Why the rule of law rules

Shailesh Vara

The Law Ministers Meeting, held in Botswana in May, asked the Commonwealth Secretariat to assess implementation of the Latimer House Principles in member countries as a means of upholding the rule of law




We are all stronger when we are united and Commonwealth members are privileged to be part of a body of nations able to debate, advise and share best practice on the world stage.

I was delighted to take part in the Commonwealth Law Ministers Meeting in Botswana in May, where a packed and varied agenda set the tone to explore myriad legal issues.

Topics of international importance included Commonwealth activity in the fields of human rights, judicial development, international legal co-operation, enforcement of judgments, prevention of violence against women, anti-corruption, counter-terrorism and cybercrime.

Inevitably, such a diverse programme ignited differing and strongly-held views, and, as in other international fora recently, language about violence against women was high on the agenda – and hotly debated.

We can learn much from one another’s unique experiences and it is important to hear a wide range of viewpoints. However, we must also remain bound by the fundamental principles of equality and humanity within a society shaped by the rule of law. Certain principles should remain inviolable within the Commonwealth partnership – and all nations must adopt and adhere to them. Of course it is important that regional cultures and traditions are recognised and respected, but there are international standards to comply with and live up to, and, as stated in the Commonwealth charter, democracy and human rights must prevail.

I believe the treatment of women is particularly important. We cannot and must not tolerate second-rate treatment of women in any society.

Some Commonwealth countries have experienced recent challenges in respect of the rule of law and judicial independence, so this was much discussed. I believe judicial independence has to remain a critical part of the rule of law, and this, in turn, is a key enabler for social and economic development. Where challenges exist, they should be discussed openly. Sadly, this is often not the case and not all countries are prepared to open themselves up to scrutiny.

It is, therefore, significant that the meeting agreed that the Commonwealth Secretariat be tasked with taking forward work to assess implementation of the Latimer House Principles across the Commonwealth. The Latimer House Principles provide a roadmap for democracy and good governance with their emphasis on the separation of powers between the three branches of government – the executive, legislature and judiciary – as guarantors of the rule of law, the promotion and protection of fundamental human rights, and entrenchment of good governance.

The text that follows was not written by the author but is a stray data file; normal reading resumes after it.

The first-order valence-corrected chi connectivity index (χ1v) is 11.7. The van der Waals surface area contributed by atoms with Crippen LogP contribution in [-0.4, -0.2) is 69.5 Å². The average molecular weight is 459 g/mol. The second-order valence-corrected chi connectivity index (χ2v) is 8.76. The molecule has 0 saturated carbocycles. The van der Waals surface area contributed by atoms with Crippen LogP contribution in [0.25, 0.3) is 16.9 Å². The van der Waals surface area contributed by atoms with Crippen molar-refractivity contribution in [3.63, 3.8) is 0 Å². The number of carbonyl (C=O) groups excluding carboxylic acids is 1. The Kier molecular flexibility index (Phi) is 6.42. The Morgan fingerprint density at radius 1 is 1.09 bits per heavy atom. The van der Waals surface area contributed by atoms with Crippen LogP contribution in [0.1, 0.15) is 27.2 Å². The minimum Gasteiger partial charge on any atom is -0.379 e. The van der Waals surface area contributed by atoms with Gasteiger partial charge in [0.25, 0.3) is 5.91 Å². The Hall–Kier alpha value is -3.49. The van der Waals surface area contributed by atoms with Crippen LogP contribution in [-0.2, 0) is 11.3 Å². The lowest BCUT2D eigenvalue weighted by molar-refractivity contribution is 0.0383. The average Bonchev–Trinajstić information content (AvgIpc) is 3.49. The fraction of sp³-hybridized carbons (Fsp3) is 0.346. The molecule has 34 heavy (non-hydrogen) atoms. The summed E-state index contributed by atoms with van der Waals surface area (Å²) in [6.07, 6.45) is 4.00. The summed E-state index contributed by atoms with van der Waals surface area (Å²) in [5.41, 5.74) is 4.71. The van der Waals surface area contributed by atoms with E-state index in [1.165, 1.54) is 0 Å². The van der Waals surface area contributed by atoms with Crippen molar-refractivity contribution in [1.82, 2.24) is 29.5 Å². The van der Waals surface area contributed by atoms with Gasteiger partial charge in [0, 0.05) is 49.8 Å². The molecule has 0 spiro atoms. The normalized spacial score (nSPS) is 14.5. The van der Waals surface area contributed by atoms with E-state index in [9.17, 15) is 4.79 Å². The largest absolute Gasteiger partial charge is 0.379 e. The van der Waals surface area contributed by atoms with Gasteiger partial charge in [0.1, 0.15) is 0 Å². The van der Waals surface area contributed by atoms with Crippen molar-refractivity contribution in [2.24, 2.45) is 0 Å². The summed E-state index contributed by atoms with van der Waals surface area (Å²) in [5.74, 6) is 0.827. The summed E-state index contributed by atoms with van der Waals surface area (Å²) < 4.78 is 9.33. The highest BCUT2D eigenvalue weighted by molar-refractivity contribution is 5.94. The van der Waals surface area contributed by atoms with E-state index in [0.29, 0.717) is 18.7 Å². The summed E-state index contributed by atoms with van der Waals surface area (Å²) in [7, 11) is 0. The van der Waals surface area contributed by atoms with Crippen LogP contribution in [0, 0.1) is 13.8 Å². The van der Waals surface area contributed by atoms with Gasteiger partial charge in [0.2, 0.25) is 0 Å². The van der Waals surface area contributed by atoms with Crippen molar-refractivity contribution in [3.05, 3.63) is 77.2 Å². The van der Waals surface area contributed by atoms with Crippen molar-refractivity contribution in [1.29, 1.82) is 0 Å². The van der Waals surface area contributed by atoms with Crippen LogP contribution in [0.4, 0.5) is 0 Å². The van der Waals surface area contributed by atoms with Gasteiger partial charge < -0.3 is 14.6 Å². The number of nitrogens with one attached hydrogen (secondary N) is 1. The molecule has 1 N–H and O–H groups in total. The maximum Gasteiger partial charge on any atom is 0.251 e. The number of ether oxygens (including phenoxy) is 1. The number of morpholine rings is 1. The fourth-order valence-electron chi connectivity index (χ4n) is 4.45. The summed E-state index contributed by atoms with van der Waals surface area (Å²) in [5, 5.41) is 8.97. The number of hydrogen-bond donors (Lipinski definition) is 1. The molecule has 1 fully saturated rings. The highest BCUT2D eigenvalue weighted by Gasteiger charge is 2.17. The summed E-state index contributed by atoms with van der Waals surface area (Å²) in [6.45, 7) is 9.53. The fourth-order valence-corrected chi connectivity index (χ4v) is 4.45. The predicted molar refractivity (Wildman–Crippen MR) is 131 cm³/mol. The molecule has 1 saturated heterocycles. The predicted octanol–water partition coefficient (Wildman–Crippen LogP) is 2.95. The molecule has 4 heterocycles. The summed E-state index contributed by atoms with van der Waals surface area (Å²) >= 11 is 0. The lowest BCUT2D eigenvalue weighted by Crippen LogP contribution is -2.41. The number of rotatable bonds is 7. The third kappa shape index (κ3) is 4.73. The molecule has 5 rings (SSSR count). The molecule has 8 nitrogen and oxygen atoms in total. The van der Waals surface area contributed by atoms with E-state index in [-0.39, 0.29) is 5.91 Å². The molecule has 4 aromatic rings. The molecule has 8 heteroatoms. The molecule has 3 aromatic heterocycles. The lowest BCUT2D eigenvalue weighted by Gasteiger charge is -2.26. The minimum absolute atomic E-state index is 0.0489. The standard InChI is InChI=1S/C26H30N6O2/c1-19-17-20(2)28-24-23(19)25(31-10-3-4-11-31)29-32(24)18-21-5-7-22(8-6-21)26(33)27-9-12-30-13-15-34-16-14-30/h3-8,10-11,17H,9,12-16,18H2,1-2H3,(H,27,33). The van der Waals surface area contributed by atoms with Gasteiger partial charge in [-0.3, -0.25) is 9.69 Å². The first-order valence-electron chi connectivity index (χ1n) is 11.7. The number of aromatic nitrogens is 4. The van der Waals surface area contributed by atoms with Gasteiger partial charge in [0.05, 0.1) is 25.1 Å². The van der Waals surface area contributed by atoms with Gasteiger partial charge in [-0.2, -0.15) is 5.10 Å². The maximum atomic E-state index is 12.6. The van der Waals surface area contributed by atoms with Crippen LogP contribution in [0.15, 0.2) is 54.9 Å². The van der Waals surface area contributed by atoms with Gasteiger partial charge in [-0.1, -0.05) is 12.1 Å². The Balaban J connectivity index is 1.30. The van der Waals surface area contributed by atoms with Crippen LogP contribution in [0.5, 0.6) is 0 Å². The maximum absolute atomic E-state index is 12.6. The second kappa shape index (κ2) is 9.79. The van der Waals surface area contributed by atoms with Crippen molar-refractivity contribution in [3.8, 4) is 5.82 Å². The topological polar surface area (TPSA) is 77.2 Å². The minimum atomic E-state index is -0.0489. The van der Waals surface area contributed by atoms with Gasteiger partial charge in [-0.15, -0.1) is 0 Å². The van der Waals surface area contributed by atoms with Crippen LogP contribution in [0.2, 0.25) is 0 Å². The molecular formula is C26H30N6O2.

Many of the values of freedom and justice that underpin the rule of law have a long and proud tradition in the UK, dating right back to the signing of the Magna Carta in 1215. The 800th anniversary of that landmark event takes place next year with, among other tributes, the Global Law Summit in London. I am very pleased to be able to share perhaps one of our greatest exports with Commonwealth partners and other delegates who will visit the UK in February. International leaders in law, government and business will join in this world-class celebration of the rule of law, and discuss its importance to business and development. It will be a great opportunity to celebrate the UK as a global leader in legal expertise.

World-class leadership is something we should all strive towards and the Commonwealth, in particular, has evolved greatly throughout the generations – it is now a voluntary partnership in which dominance by any one country is no longer tolerated. I know the UK delegation – which included the Lord Advocate from Scotland and the Attorneys-General of Jersey and Guernsey – would agree that the tone of the Commonwealth Law Ministers meeting overall was encouraging, and I am confident the Commonwealth will continue to work together towards shared aspirations and legal values.

The experience of the Botswana conference has convinced me that the Commonwealth can continue to evolve so that what remains is a modern and effective organisation ready to tackle the challenges of the future. The Commonwealth brings together almost every race, religion and region on earth – creating a valuable forum with enormous potential to enhance the rule of law, and values of tolerance and equality globally.

About the author:

Justice Minister Shailesh Vara represented the UK at the Commonwealth Law Ministers Meeting in Botswana


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